device (such as a terminal; but not a file) and during a wait(2).

       After  a  fork(2)  or vfork(2) the child inherits all signals, the signal mask, the signal
       stack, and the restart/interrupt flags.

       Execve(2) resets all caught signals to default action and resets all signals to be  caught
       on the user stack.  Ignored signals remain ignored; the signal mask remains the same; sig-
       nals that interrupt system calls continue to do so.

NOTES
       The mask specified in vec is not allowed to block SIGKILL, SIGSTOP, or SIGCONT.	 This  is
       done silently by the system.

       The  SV_INTERRUPT flag is not available in 4.2BSD, hence it should not be used if backward
       compatibility is needed.

RETURN VALUE
       A 0 value indicated that the call  succeeded.   A  -1  return  value  indicates	an  error
       occurred and errno is set to indicated the reason.

ERRORS
       Sigvec  will  fail  and	no  new  signal handler will be installed if one of the following
       occurs:

       [EFAULT]       Either vec or ovec points to memory that is not a valid part of the process
		      address space.

       [EINVAL]       Sig is not a valid signal number.

       [EINVAL]       An attempt is made to ignore or supply a handler for SIGKILL or SIGSTOP.

       [EINVAL]       An attempt is made to ignore SIGCONT (by default SIGCONT is ignored).

SEE ALSO
       kill(1),   ptrace(2),   kill(2),  sigblock(2),  sigsetmask(2),  sigpause(2),  sigstack(2),
       sigvec(2), setjmp(3), siginterrupt(3), tty(4)

NOTES  (VAX-11)
       The handler routine can be declared:

	   handler(sig, code, scp)
	   int sig, code;
	   struct sigcontext *scp;

       Here sig is the signal number, into which the hardware faults  and  traps  are  mapped  as
       defined	below.	Code is a parameter that is either a constant as given below or, for com-
       patibility mode faults, the code provided by the hardware (Compatibility mode  faults  are
       distinguished  from  the  other	SIGILL	traps by having PSL_CM set in the psl).  Scp is a
       pointer to the sigcontext structure (defined in <signal.h>), used to restore  the  context
       from before the signal.

       The  following  defines	the mapping of hardware traps to signals and codes.  All of these
       symbols are defined in <signal.h>:

	  Hardware condition		      Signal	   Code

       Arithmetic traps:
	  Integer overflow		      SIGFPE	   FPE_INTOVF_TRAP
	  Integer division by zero	      SIGFPE	   FPE_INTDIV_TRAP
	  Floating overflow trap	      SIGFPE	   FPE_FLTOVF_TRAP
	  Floating/decimal division by zero   SIGFPE	   FPE_FLTDIV_TRAP
	  Floating underflow trap	      SIGFPE	   FPE_FLTUND_TRAP
	  Decimal overflow trap 	      SIGFPE	   FPE_DECOVF_TRAP
	  Subscript-range		      SIGFPE	   FPE_SUBRNG_TRAP
	  Floating overflow fault	      SIGFPE	   FPE_FLTOVF_FAULT
	  Floating divide by zero fault       SIGFPE	   FPE_FLTDIV_FAULT
	  Floating underflow fault	      SIGFPE	   FPE_FLTUND_FAULT
       Length access control		      SIGSEGV
       Protection violation		      SIGBUS
       Reserved instruction		      SIGILL	   ILL_RESAD_FAULT
       Customer-reserved instr. 	      SIGEMT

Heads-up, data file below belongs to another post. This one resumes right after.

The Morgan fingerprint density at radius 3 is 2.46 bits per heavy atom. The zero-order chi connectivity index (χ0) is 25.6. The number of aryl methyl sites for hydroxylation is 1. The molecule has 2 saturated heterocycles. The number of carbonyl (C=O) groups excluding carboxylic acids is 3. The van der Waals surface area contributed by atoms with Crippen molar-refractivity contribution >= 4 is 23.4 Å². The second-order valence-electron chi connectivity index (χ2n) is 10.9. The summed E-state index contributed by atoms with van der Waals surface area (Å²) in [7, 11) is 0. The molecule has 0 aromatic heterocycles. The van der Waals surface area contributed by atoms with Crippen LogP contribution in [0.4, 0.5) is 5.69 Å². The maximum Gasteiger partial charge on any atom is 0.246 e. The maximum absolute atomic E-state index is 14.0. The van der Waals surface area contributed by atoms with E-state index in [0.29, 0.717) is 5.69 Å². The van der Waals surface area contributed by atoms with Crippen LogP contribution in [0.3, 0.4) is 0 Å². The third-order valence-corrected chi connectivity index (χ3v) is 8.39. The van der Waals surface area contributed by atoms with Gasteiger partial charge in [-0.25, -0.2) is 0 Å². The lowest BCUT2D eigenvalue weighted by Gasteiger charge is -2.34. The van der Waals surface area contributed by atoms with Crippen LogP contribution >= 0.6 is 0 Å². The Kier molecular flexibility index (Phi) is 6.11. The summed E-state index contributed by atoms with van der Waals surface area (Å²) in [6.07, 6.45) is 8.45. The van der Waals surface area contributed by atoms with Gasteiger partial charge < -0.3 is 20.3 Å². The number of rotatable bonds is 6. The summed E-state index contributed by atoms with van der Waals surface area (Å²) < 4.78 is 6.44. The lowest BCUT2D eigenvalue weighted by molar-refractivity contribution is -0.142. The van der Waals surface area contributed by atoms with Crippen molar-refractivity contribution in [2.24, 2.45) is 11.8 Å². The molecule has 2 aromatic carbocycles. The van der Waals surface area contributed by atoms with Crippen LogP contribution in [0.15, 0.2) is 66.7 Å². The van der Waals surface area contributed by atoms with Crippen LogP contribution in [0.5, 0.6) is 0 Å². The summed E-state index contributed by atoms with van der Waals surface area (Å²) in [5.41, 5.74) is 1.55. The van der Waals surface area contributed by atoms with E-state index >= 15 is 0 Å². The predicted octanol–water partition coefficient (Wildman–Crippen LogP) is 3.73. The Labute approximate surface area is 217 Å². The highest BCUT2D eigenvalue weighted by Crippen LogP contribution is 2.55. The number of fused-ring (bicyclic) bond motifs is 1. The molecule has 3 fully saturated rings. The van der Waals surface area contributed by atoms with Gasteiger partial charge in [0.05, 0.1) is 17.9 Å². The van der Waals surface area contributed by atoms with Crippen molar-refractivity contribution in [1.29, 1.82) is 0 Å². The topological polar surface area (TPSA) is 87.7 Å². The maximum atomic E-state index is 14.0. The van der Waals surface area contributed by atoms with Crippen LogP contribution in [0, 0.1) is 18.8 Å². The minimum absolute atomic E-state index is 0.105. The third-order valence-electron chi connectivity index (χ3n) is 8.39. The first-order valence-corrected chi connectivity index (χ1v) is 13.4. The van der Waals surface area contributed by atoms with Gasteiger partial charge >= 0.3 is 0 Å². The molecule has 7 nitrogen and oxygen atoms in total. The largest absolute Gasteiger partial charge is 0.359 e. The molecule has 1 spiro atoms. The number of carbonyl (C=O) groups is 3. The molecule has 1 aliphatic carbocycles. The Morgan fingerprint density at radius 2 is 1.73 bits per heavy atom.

Reserved operand 		      SIGILL	   ILL_PRIVIN_FAULT
       Reserved addressing		      SIGILL	   ILL_RESOP_FAULT
       Trace pending			      SIGTRAP
       Bpt instruction			      SIGTRAP
       Compatibility-mode		      SIGILL	   hardware supplied code
       Chme				      SIGSEGV
       Chms				      SIGSEGV
       Chmu				      SIGSEGV

NOTES  (PDP-11)
       The handler routine can be declared:

	   handler(sig, code, scp)
	   int sig, code;
	   struct sigcontext *scp;

       Here sig is the signal number, into which the hardware faults  and  traps  are  mapped  as
       defined	below.	 Code is a parameter that is a constant as given below.  Scp is a pointer
       to the sigcontext structure (defined in <signal.h>), used  to  restore  the  context  from
       before the signal.

       The  following  defines	the mapping of hardware traps to signals and codes.  All of these
       symbols are defined in <signal.h>:

	  Hardware condition		      Signal	   Code

       Arithmetic traps:
	  Floating overflow trap	      SIGFPE	   FPE_FLTOVF_TRAP
	  Floating/decimal division by zero   SIGFPE	   FPE_FLTDIV_TRAP
	  Floating underflow trap	      SIGFPE	   FPE_FLTUND_TRAP
	  Decimal overflow trap 	      SIGFPE	   FPE_DECOVF_TRAP
	  Illegal return code		      SIGFPE	   FPE_CRAZY
	  Bad op code			      SIGFPE	   FPE_OPCODE_TRAP
	  Bad operand			      SIGFPE	   FPE_OPERAND_TRAP
	  Maintenance trap		      SIGFPE	   FPE_MAINT_TRAP
       Length access control		      SIGSEGV
       Protection violation (odd address)     SIGBUS
       Reserved instruction		      SIGILL	   ILL_RESAD_FAULT
       Customer-reserved instr. 	      SIGEMT
       Trace pending			      SIGTRAP
       Bpt instruction			      SIGTRAP

       The handler routine must save any registers it uses and restore them before returning.  On
       the  PDP-11, the kernel saves r0 and r1 before calling the handler routine, but expect the
       handler to save any other registers it uses.  The standard entry code generated by  the	C
       compiler  for handler routines written in C automatically saves the remaining general reg-
       isters, but floating point registers are not saved.  As a result  there	is  currently  no
       [standard]  method for a handler routine written in C to perform floating point operations
       without blowing the interrupted program out of the water.

BUGS
       This manual page is still confusing.

4th Berkeley Distribution		 January 8, 1986				SIGVEC(2)